It seemed that the reptilian attack on Moscow was inevitable, but the course of events has been radically altered… What has spared Moscow from this disaster?
The final chapter, Chapter XII is below. We hope you have enjoyed this gripping read!
CHAPTER XII. A Frosty God Ex Machina
On the night of 19th August, 1928, there was an unheard-of frost the likes of which no elderly folk could recall within living memory. It lasted forty-eight hours and reached eighteen degrees below. Panic-stricken Moscow closed all its doors and windows. Only towards the end of the third day did the public realise that the frost had saved the capital and the endless expanses under its sway afflicted by the terrible disaster of 1928. The cavalry army by Mozhaisk, which had lost three-quarters of its men, was on its last legs, and the poison gas squads had been unable to halt the loathsome reptiles, who were advancing on Moscow in a semi-circle from the west, south-west and south.
They were killed off by the frost. The foul hordes could not survive two days of minus eighteen degrees centigrade, and come the last week of August, when the frost disappeared leaving only damp and wet behind it, moisture in the air and trees with leaves dead from the unexpected cold, there was nothing to fight. The catastrophe was over. The forests, fields and boundless marshes were still covered with coloured eggs, some bearing the strange pattern unfamiliar in these parts, which Feight, who had disappeared no one knew where, had taken to be muck, but these eggs were now completely harmless. They were dead, the embryos inside them had been killed.
For a long time afterwards these vast expanses were heavy with the rotting corpses of crocodiles and snakes brought to life by the ray engendered in Herzen Street under a genius’s eye, but they were no longer dangerous. These precarious creations of putrid tropical swamps perished in two days, leaving a terrible stench, putrefaction and decay over three provinces. There were epidemics and widespread diseases from the corpses of reptiles and people, and the army was kept busy for a long time, now supplied not with poison gas, but with engineering equipment, kerosene tanks and hoses to clean the ground. It completed this work by the spring of 1929.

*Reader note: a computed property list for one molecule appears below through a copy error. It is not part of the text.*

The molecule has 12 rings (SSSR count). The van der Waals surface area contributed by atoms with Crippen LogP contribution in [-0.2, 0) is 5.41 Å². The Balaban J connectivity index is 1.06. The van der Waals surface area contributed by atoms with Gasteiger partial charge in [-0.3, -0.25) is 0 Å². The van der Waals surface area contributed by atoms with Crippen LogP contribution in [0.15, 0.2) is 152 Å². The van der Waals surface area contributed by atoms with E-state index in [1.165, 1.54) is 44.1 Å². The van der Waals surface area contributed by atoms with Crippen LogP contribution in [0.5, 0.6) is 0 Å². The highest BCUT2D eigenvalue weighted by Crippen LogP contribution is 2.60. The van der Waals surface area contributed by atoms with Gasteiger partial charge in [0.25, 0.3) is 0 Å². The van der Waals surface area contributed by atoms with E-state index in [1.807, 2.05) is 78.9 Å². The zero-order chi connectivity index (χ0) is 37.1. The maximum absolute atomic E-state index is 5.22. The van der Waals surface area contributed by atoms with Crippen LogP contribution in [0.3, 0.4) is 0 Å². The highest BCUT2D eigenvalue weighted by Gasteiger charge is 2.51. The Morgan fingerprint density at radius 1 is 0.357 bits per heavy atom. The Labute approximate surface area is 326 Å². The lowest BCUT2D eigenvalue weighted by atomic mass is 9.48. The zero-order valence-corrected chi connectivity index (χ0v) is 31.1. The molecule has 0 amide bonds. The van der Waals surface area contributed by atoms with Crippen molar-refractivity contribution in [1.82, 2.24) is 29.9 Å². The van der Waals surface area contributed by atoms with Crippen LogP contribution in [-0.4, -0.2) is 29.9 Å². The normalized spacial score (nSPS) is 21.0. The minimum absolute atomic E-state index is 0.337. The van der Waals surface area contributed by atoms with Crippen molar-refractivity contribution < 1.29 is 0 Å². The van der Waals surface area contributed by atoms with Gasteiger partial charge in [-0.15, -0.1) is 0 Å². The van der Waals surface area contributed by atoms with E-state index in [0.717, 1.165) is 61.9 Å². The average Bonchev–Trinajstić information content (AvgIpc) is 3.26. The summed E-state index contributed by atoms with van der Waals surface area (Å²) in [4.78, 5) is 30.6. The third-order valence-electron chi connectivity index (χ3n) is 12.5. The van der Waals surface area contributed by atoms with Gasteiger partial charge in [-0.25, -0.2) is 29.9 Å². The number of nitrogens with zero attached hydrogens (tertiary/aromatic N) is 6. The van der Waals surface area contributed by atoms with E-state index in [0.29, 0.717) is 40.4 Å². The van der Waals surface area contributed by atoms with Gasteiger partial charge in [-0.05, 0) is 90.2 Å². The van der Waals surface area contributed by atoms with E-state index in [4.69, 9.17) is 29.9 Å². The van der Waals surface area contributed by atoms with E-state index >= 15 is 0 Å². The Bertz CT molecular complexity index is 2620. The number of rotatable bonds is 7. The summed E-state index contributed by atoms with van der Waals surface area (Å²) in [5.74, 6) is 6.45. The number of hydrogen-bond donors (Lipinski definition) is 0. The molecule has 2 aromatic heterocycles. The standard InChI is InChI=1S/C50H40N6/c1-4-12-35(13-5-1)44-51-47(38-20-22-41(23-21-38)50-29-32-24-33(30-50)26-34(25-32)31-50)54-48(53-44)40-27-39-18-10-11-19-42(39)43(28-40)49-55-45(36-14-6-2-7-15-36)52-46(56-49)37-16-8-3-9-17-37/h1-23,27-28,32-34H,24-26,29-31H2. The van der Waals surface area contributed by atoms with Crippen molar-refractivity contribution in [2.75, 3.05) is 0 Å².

And in the spring of ‘twenty-nine Moscow began to dance, whirl and shimmer with lights again. Once more you could hear the old shuffling sound of the mechanical carriages, a crescent moon hung, as if by a thread, over the dome of Christ the Saviour, and on the site of the two-storey Institute which burnt down in August ‘twenty-eight they built a new zoological palace, with Docent Ivanov in charge. But Persikov was no more. No more did people see the persuasive crooked finger thrust at them or hear the rasping croaking voice. The world went on talking and writing about the ray and the catastrophe of ’28 for a long time afterwards, but then the name of Professor Vladimir Ipatievich Persikov was enveloped in mist and extinguished, like the red ray discovered by him on that fateful April night. No one succeeded in producing this ray again, although that refined gentleman, Pyotr Stepanovich Ivanov, now a professor, occasionally tried. The first chamber was destroyed by the frenzied crowd on the night of Persikov’s murder. The other three chambers were burnt on the Red Ray State Farm in Nikolskoye during the first battle of the aeroplanes with the reptiles, and it did not prove possible to reconstruct them. Simple though the combination of the lenses with the mirror-reflected light may have been, it could not be reproduced a second time, in spite of Ivanov’s efforts. Evidently, in addition to mere knowledge it required something special, something possessed by one man alone in the whole world, the late Professor Vladimir Ipatievich Persikov.
Source: “The Fatal Eggs”, Mikhail Bulgakov, translated by Kathleen Gook-Horujy, Raduga, Moscow, 1990